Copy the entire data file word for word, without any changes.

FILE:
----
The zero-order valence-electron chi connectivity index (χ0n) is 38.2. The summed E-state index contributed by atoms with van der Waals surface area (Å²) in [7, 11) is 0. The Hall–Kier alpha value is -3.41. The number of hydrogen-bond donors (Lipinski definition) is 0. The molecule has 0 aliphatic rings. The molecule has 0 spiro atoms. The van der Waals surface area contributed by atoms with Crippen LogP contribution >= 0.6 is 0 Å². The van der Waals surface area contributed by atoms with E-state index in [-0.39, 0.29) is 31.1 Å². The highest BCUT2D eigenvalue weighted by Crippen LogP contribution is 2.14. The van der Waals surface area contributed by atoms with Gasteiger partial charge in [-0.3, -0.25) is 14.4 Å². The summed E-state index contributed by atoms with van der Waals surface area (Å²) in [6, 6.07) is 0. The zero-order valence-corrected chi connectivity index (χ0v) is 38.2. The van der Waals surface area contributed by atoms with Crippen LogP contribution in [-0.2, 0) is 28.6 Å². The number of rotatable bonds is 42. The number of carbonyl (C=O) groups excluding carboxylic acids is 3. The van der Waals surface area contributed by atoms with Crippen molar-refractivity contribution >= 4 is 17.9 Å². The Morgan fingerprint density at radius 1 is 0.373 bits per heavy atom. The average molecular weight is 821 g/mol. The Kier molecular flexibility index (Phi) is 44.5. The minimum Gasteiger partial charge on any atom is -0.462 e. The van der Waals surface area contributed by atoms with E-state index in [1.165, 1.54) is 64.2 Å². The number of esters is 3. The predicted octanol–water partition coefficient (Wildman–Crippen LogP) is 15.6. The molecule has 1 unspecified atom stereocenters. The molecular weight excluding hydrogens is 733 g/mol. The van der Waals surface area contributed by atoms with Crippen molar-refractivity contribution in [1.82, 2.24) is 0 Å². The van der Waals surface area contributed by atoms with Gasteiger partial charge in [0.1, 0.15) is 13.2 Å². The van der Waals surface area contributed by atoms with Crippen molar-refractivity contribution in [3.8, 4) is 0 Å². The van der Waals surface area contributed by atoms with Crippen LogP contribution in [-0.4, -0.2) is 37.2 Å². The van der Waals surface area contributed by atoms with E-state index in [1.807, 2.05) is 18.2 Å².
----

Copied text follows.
The zero-order valence-electron chi connectivity index (χ0n) is 38.2. The summed E-state index contributed by atoms with van der Waals surface area (Å²) in [7, 11) is 0. The Hall–Kier alpha value is -3.41. The number of hydrogen-bond donors (Lipinski definition) is 0. The molecule has 0 aliphatic rings. The molecule has 0 spiro atoms. The van der Waals surface area contributed by atoms with Crippen LogP contribution >= 0.6 is 0 Å². The van der Waals surface area contributed by atoms with E-state index in [-0.39, 0.29) is 31.1 Å². The highest BCUT2D eigenvalue weighted by Crippen LogP contribution is 2.14. The van der Waals surface area contributed by atoms with Gasteiger partial charge in [-0.3, -0.25) is 14.4 Å². The summed E-state index contributed by atoms with van der Waals surface area (Å²) in [6, 6.07) is 0. The zero-order valence-corrected chi connectivity index (χ0v) is 38.2. The van der Waals surface area contributed by atoms with Crippen LogP contribution in [-0.2, 0) is 28.6 Å². The number of rotatable bonds is 42. The number of carbonyl (C=O) groups excluding carboxylic acids is 3. The van der Waals surface area contributed by atoms with Crippen molar-refractivity contribution >= 4 is 17.9 Å². The Morgan fingerprint density at radius 1 is 0.373 bits per heavy atom. The average molecular weight is 821 g/mol. The Kier molecular flexibility index (Phi) is 44.5. The minimum Gasteiger partial charge on any atom is -0.462 e. The van der Waals surface area contributed by atoms with E-state index in [1.165, 1.54) is 64.2 Å². The number of esters is 3. The predicted octanol–water partition coefficient (Wildman–Crippen LogP) is 15.6. The molecule has 1 unspecified atom stereocenters. The molecular weight excluding hydrogens is 733 g/mol. The van der Waals surface area contributed by atoms with Crippen molar-refractivity contribution in [1.82, 2.24) is 0 Å². The van der Waals surface area contributed by atoms with Gasteiger partial charge in [0.1, 0.15) is 13.2 Å². The van der Waals surface area contributed by atoms with Crippen molar-refractivity contribution in [3.8, 4) is 0 Å². The van der Waals surface area contributed by atoms with Crippen LogP contribution in [-0.4, -0.2) is 37.2 Å². The van der Waals surface area contributed by atoms with E-state index in [1.807, 2.05) is 18.2 Å².